2023 Elections: Can New Politics Revolutionize the Political Landscape?
The political landscape of any nation is constantly evolving, and as we move closer to the 2023 general elections in Nigeria, the expectations, aspirations and apprehensions of citizens are sky high. A lot has changed since the last elections in 2019, from the COVID-19 pandemic to the widespread #EndSARS protests, which sparked national conversations about police brutality, accountability and governance. The political class, as usual, has been trying to navigate these changes and maintain their grip on power, but there are also new voices, new movements and new ideologies emerging that could potentially revolutionize the political landscape in Nigeria.
One of the most significant developments in recent times has been the emergence of new political parties and movements that are seeking to break the monopoly of the ruling All Progressives Congress (APC) and People’s Democratic Party (PDP). The likes of the African Democratic Congress (ADC), the Young Progressives Party (YPP), the Social Democratic Party (SDP) and the Action Democratic Party (ADP) have all gained some level of traction since the last elections, fielding candidates in various state and local government elections, and attracting a growing number of young Nigerians who are disillusioned with the status quo.
These new political parties and movements have adopted different strategies and ideologies – some are focused on youth empowerment, gender equality, environmental sustainability and anti-corruption, while others are more conservative and pro-business. However, they all have one thing in common: a desire to disrupt the current political order and offer a new vision for Nigeria’s future. This is a significant departure from the past, where third parties and independent candidates were often seen as mere spoilers, unable to offer a real challenge to the dominant parties.
Another factor that could potentially revolutionize the political landscape in Nigeria is the growing role of technology in politics. The rise of social media and digital platforms has given citizens new channels to express their political views, connect with like-minded individuals, and organize campaigns and protests. This was evident during the #EndSARS protests, where young Nigerians used social media to mobilize their peers, document police brutality and demand accountability from the government. While the government tried to suppress the protests by shutting down social media networks and arresting protesters, the fact remains that technology has given citizens new tools to hold their leaders to account and demand better governance.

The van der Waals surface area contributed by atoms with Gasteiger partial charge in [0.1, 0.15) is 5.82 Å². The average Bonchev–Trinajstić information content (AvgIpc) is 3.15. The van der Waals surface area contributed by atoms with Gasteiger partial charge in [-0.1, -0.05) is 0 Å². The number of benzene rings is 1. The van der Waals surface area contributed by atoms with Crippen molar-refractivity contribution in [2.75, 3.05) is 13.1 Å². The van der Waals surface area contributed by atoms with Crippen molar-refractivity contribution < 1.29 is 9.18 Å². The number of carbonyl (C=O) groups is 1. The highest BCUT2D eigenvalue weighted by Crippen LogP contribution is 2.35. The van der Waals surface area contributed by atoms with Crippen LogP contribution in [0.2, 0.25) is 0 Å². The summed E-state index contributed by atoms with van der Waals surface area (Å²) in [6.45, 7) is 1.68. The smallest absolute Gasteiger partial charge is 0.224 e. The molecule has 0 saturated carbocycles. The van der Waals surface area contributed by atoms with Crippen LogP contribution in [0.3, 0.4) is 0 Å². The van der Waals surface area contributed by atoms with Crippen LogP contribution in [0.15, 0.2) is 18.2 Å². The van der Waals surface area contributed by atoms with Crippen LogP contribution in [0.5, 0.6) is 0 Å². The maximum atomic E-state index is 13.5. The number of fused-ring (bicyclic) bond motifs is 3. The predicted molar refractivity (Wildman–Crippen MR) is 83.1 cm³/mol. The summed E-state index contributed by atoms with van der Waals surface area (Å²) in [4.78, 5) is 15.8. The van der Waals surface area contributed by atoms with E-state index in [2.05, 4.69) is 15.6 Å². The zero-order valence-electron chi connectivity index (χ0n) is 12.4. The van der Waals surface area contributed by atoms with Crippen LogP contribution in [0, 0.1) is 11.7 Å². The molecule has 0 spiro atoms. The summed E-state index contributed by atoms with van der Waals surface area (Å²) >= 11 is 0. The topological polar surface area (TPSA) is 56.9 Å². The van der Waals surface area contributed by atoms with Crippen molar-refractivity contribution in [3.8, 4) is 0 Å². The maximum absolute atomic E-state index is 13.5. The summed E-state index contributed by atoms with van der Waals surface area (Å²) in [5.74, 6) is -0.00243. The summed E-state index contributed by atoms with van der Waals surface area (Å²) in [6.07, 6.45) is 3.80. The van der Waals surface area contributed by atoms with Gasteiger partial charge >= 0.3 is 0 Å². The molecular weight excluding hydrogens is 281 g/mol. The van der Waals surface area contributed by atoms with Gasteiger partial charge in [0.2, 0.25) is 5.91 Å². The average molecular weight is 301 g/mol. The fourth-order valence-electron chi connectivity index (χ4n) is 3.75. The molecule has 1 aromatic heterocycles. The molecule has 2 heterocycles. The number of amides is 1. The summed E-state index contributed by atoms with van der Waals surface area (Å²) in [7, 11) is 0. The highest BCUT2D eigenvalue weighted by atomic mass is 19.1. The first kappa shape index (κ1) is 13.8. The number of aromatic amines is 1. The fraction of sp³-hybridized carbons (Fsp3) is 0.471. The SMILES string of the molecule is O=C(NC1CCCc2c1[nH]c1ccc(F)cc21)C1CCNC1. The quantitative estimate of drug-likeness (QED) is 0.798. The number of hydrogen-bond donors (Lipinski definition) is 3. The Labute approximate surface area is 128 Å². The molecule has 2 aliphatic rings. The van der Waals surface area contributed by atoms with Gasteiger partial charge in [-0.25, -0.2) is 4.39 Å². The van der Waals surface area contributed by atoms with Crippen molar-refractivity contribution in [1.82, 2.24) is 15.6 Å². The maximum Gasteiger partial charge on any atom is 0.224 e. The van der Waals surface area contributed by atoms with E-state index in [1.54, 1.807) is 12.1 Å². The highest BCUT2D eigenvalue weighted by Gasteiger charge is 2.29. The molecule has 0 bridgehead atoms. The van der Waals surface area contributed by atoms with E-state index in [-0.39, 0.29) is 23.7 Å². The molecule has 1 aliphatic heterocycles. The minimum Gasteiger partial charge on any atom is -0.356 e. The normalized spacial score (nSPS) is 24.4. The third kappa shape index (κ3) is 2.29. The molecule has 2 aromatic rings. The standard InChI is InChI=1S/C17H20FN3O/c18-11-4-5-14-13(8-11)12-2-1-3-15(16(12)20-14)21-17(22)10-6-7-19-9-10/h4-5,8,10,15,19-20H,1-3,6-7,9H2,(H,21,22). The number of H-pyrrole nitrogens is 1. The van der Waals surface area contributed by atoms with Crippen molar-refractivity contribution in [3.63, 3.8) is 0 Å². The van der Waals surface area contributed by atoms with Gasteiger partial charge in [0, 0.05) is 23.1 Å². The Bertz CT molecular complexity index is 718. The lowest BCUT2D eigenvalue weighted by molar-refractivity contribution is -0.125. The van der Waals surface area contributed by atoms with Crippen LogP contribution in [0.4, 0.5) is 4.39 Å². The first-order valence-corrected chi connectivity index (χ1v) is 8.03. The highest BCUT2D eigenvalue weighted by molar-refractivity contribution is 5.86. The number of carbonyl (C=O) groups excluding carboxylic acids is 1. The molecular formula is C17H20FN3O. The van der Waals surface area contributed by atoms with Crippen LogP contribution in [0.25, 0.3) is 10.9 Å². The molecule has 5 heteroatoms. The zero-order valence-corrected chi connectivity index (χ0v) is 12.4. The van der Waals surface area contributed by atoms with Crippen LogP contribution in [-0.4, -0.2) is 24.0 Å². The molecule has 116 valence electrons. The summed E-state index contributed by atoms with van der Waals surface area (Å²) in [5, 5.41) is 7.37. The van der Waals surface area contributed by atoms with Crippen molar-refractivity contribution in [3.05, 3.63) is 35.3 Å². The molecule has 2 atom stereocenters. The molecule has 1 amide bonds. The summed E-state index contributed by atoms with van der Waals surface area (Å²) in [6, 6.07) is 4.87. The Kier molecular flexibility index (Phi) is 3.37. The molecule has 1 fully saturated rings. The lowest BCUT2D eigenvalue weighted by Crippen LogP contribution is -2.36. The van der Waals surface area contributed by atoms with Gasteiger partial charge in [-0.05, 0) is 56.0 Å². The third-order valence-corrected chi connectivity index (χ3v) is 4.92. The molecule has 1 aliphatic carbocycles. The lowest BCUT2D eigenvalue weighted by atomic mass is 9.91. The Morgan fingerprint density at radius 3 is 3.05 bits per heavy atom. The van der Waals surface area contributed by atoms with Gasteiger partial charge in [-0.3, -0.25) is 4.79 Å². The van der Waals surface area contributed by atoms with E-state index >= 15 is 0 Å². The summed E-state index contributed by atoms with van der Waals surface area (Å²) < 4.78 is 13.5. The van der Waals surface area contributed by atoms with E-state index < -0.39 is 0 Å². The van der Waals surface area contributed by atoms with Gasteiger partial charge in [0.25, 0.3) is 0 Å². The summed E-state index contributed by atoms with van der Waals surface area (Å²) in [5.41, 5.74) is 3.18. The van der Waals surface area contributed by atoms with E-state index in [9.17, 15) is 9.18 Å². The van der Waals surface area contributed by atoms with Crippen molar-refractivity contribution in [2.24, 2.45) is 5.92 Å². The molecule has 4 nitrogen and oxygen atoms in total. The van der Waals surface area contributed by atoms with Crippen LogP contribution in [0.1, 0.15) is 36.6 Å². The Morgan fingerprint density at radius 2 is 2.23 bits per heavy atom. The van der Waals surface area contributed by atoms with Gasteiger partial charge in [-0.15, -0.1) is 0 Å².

The 2023 elections could therefore be a watershed moment for Nigeria, as citizens have the opportunity to elect leaders who share their values, vision and aspirations. However, this will require a fundamental shift in the way politics is practiced in Nigeria. The political class must be willing to cede power and allow new voices and movements to emerge, rather than resorting to the usual tactics of vote buying, rigging and intimidation. Citizens must also be willing to engage in the political process and hold their leaders to account, rather than being passive recipients of government services.
Ultimately, the success or failure of the new politics movement will depend on whether it can translate its ideals and aspirations into concrete policies and actions that benefit ordinary Nigerians. Elections are only one part of the equation; the real challenge lies in building sustainable institutions, nurturing a culture of accountability and transparency, and developing a shared vision for the future of Nigeria. If Nigeria can rise to this challenge, then the 2023 elections could mark the beginning of a new era of politics in which citizens are at the center of decision-making, and accountability and transparency are the norm rather than the exception.